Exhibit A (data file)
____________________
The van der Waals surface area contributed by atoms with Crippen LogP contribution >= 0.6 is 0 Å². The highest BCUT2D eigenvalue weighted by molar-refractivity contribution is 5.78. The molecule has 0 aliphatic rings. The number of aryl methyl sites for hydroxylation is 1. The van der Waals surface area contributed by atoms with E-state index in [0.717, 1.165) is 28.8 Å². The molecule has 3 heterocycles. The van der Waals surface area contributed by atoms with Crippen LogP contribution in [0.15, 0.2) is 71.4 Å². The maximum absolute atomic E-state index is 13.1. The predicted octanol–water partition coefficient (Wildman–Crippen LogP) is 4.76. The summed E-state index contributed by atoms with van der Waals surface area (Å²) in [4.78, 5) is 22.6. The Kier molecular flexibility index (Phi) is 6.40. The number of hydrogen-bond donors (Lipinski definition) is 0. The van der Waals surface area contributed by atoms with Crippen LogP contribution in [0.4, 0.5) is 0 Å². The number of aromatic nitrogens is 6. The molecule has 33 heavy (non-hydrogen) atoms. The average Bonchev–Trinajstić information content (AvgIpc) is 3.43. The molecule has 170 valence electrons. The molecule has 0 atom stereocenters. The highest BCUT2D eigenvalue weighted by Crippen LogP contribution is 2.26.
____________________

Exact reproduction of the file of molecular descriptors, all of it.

The van der Waals surface area contributed by atoms with Crippen LogP contribution >= 0.6 is 0 Å². The highest BCUT2D eigenvalue weighted by molar-refractivity contribution is 5.78. The molecule has 0 aliphatic rings. The number of aryl methyl sites for hydroxylation is 1. The van der Waals surface area contributed by atoms with E-state index in [0.717, 1.165) is 28.8 Å². The molecule has 3 heterocycles. The van der Waals surface area contributed by atoms with Crippen LogP contribution in [0.15, 0.2) is 71.4 Å². The maximum absolute atomic E-state index is 13.1. The predicted octanol–water partition coefficient (Wildman–Crippen LogP) is 4.76. The summed E-state index contributed by atoms with van der Waals surface area (Å²) in [4.78, 5) is 22.6. The Kier molecular flexibility index (Phi) is 6.40. The number of hydrogen-bond donors (Lipinski definition) is 0. The van der Waals surface area contributed by atoms with Crippen LogP contribution in [0.4, 0.5) is 0 Å². The number of aromatic nitrogens is 6. The molecule has 33 heavy (non-hydrogen) atoms. The average Bonchev–Trinajstić information content (AvgIpc) is 3.43. The molecule has 170 valence electrons. The molecule has 0 atom stereocenters. The highest BCUT2D eigenvalue weighted by Crippen LogP contribution is 2.26.